NEW YORK (AP) — A dispute between the state of Vermont and a Louisiana-based power company moved to a federal appeals court Monday, when a panel of judges questioned lawyers but did not signal who they'll side with in the tussle over the future of Vermont's only nuclear plant.
David C. Frederick, a lawyer for Vermont officials, urged the 2nd U.S. Circuit Court of Appeals to overturn a lower-court judge who said last year that the Vermont Yankee nuclear plant can continue to operate after the Nuclear Regulatory Commission gave it a 20-year extension to operate. The judge, J. Garvan Murtha in Brattleboro, Vt., had ruled that the federal government controlled the plant's fate as it relates to safety issues. Vermont so far has refused to license the plant after a state permit expired last March.
Frederick insisted that the state had important non-safety reasons for seeking a fresh evaluation of the plant, including the "substantial costs" that would be incurred by taxpayers if the plant was decommissioned. Murtha had cited comments about safety that were made by legislators to show the state was primarily concerned with plant safety issues, which he found are solely the responsibility of federal regulators.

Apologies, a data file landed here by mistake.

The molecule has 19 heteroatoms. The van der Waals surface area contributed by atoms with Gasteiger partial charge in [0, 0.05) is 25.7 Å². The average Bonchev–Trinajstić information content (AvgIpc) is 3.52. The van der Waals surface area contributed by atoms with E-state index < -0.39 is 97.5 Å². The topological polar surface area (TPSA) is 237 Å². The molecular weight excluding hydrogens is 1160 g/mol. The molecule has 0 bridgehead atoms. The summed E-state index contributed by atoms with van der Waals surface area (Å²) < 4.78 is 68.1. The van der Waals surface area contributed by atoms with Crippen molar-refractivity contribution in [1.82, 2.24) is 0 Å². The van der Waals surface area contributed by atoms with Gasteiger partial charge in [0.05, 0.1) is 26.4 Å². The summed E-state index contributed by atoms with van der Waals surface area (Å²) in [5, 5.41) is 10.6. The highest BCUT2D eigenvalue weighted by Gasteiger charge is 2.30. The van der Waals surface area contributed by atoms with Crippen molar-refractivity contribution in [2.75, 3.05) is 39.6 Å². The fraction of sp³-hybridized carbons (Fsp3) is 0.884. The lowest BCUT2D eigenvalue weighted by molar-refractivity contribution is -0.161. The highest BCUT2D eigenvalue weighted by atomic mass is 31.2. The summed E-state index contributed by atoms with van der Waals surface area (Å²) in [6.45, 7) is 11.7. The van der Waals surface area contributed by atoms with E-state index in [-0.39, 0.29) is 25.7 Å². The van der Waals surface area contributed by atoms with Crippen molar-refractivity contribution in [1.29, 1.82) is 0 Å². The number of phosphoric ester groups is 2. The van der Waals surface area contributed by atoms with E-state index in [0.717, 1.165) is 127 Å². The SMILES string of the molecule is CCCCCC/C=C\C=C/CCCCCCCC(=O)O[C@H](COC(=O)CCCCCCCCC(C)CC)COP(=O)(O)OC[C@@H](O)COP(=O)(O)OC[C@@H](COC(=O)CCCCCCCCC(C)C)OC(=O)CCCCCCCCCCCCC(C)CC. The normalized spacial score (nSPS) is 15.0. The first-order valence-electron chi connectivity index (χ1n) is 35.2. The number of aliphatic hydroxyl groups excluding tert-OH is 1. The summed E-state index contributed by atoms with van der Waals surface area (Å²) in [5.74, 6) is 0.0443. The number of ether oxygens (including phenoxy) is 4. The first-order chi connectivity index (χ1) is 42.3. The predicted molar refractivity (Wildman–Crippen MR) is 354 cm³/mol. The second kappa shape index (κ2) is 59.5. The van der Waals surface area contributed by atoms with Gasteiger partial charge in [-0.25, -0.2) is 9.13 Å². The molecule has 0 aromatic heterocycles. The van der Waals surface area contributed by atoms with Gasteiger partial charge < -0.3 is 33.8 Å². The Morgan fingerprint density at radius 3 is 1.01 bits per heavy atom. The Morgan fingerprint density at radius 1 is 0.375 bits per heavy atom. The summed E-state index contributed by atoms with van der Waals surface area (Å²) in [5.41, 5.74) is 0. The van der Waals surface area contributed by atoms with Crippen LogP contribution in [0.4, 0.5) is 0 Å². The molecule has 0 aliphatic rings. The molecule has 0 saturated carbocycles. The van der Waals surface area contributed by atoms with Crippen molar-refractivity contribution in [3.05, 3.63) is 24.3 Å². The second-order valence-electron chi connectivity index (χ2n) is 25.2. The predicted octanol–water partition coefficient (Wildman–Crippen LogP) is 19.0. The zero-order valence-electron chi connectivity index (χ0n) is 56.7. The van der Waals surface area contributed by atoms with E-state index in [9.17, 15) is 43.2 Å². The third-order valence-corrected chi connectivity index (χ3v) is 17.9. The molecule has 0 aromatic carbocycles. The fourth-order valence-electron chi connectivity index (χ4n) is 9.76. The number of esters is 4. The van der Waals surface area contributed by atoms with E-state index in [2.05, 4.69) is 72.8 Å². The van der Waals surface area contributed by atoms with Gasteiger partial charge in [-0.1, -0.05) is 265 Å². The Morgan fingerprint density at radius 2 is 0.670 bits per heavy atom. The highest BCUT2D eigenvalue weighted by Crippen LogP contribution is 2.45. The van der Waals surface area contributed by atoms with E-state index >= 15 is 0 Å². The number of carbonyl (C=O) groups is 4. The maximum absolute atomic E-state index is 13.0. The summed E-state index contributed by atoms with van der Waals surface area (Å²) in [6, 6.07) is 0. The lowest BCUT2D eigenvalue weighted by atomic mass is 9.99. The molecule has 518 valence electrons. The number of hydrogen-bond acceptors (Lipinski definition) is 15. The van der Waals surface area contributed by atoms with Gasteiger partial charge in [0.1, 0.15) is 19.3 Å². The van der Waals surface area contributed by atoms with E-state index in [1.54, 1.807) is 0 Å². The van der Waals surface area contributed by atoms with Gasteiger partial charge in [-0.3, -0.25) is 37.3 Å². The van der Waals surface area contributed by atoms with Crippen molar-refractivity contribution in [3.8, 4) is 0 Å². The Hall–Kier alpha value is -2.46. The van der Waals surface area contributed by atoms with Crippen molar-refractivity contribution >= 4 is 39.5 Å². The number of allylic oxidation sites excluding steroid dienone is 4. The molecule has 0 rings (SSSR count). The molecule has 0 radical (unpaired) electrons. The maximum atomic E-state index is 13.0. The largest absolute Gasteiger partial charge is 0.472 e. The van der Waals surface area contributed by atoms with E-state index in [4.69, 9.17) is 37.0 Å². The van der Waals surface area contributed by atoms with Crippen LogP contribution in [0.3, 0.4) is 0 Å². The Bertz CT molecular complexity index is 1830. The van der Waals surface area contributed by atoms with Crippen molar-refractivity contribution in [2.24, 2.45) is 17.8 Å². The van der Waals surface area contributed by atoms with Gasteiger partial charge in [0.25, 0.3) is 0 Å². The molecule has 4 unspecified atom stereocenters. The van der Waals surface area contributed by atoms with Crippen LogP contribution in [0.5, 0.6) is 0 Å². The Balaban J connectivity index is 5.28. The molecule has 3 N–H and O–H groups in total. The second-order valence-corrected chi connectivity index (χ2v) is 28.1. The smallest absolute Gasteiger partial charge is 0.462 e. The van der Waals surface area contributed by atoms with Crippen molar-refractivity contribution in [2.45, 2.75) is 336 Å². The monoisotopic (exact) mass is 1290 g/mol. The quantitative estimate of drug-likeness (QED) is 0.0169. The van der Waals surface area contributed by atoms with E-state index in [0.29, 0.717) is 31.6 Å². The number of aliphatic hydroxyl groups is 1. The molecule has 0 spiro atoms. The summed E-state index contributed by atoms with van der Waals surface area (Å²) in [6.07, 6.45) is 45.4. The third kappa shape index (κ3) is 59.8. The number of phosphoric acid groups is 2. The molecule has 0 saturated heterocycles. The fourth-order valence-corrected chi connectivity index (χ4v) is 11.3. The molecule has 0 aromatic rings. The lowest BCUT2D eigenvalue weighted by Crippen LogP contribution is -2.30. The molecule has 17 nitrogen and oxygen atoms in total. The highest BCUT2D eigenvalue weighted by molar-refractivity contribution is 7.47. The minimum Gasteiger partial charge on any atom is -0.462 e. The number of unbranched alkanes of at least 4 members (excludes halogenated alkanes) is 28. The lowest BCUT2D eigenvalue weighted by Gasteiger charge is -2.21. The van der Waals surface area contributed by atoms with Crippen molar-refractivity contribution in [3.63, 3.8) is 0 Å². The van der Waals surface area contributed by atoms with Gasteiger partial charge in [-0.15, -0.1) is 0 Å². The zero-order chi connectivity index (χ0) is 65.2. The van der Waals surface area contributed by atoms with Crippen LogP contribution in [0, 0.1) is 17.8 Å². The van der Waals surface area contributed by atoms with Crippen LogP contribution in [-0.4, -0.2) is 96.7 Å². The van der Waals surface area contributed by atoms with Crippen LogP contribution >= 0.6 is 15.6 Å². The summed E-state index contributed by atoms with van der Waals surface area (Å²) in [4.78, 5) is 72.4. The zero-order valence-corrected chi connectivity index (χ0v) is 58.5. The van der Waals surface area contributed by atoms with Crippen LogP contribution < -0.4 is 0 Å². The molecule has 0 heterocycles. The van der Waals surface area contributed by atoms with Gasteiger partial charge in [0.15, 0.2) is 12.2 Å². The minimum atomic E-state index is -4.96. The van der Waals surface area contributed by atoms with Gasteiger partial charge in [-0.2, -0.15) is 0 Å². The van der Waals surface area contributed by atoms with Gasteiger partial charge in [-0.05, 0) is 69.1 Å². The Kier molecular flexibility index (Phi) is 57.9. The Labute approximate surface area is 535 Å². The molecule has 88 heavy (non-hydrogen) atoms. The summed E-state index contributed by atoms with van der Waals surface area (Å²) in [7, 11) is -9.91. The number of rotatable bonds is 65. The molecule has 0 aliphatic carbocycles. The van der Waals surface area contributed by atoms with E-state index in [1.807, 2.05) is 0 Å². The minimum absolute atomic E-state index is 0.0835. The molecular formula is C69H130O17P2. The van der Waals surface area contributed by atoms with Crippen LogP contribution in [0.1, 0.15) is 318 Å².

"Don't you have to look at legislative history?" asked U.S. District Judge Paul G. Gardephe, a Manhattan jurist who was sitting on the appeals panel by designation.